Week 8: A Very Special Easter Egg Hunt [Score +10]

Week 8: A Very Special Easter Egg Hunt [Score +10]

Every person who volunteers does so for a reason. It could be because they believe in the cause or the organization. Maybe a friend or family member benefitted from the work or was affected by the situation. Perhaps their community is in crisis following a natural disaster. Sometimes it’s just to support a friend. Sometimes it’s just plain fun, or the volunteer gets a benefit herself by volunteering. It could even be because they’re under peer pressure at work or school to get involved.

I don’t believe the reason matters, in most cases. I can check the boxes next to pretty much every single one of these reasons myself.

I intend to use volunteer opportunities for several of my weekly intrepid activities this year, and this week’s activity was the first. It was quite different than the more behind-the-scenes, pro-bono kinds of volunteering roles I generally find myself doing, so it took me outside my routine in a number of ways.

A local community center, THEWELL.Community, last Saturday hosted its third-annual Special Egg Hunt for children with special needs. The director of this community center—and organizer of the event—is a friend and my personal trainer, so supporting the work she’s put into building this event was one of my first reasons for volunteering.

THEWELL.Community is also a church, and it was after a separate volunteer event during the holiday season last year that I started attending on Sundays myself. I was immediately welcomed by dozens of warm and friendly people, so getting to serve side-by-side with them was appealing, too.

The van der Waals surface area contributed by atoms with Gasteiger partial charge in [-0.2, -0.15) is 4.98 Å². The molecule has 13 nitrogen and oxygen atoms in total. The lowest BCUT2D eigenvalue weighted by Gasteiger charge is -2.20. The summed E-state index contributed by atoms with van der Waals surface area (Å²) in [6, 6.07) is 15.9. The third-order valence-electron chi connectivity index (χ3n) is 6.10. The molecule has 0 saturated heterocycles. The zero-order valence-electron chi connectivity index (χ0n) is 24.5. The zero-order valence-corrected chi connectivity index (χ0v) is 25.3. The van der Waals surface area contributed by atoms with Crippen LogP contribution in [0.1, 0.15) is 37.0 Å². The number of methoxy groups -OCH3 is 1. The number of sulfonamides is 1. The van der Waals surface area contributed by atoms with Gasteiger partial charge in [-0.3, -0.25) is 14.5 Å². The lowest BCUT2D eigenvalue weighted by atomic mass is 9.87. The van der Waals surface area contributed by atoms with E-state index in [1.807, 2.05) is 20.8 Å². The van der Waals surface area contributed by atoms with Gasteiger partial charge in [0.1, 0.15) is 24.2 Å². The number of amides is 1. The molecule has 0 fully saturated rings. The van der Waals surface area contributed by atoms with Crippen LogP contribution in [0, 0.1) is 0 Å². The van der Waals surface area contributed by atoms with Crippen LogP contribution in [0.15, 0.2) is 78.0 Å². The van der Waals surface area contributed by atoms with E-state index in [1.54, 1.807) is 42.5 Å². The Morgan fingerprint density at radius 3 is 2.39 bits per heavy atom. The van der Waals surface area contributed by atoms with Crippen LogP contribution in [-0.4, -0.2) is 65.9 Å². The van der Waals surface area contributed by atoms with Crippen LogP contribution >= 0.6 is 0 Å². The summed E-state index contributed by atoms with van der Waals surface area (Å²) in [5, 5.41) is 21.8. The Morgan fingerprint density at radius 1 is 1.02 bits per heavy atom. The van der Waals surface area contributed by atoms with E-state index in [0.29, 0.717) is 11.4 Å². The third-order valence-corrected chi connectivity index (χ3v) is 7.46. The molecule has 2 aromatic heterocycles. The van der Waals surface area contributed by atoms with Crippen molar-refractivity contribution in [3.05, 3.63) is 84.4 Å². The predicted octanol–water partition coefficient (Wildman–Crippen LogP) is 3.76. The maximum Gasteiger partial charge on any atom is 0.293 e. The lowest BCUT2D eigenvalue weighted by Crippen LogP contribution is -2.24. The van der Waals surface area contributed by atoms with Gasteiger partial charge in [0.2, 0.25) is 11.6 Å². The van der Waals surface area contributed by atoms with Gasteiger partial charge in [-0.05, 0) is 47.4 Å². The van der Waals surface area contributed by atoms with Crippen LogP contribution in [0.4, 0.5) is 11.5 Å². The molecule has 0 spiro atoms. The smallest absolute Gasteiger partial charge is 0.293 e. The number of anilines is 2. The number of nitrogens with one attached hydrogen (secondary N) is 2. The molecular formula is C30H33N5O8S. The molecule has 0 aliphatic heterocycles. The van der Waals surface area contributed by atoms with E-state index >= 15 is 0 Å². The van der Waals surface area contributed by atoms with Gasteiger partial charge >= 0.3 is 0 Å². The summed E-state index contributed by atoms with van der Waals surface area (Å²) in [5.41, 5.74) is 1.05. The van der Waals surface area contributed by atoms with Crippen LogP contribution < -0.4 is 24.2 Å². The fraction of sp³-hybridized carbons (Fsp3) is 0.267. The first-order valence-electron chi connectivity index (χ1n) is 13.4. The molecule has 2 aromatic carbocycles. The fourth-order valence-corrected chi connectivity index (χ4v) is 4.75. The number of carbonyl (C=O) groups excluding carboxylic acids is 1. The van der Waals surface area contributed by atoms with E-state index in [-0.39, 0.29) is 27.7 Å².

But I admit that even with these great reasons, I was a little uncertain of how much I would enjoy it.

I’ve never been a person who’s drawn to babies and kids. When I was making my first real spending money by babysitting in high school, I preferred watching older kids who needed more watch-a-movie levels of supervision than eat-sleep-poop-repeat care. A lot of my discomfort, I’m sure, is due to a lack of exposure and experience. My one brother is just a couple years younger than I, and we have just two cousins—two, period—on both sides of the family. Our household of four lived in a very rural community with no nearby kids in the neighborhood, so I mostly interacted with peers and kids who were within a few years of my own age.

Add to my lack of small-human exposure the fact that I have had little interaction with kids with special needs, too, and you can see how this egg hunt was outside my normal box.

I suspect she knew what she was doing in more ways than she would realize, but my friend (the organizer) gave me a perfect job for the day of the egg hunt: volunteer registration. Not only did I need to check in each volunteer as they arrived, but I needed to give most of them a job on the spot after just a few seconds of interaction and assessment. And this job, as important as it was to the success of the event, also allowed me to be in the background in an observer’s role once the actual festivities got underway.

I had a list of jobs with great titles to assign, including Egg Dropper (lay out eggs for each of the three hunts), Egg Buddy (escort the family from one area to another and help the child pick up eggs so the family could take photos), and my favorite, Egg Fairy (watch for kids that were struggling and help some eggs magically appear nearby). Each job interacted with the children to a different degree, so I had to assess the person’s energy on the spot and pick a good job for them.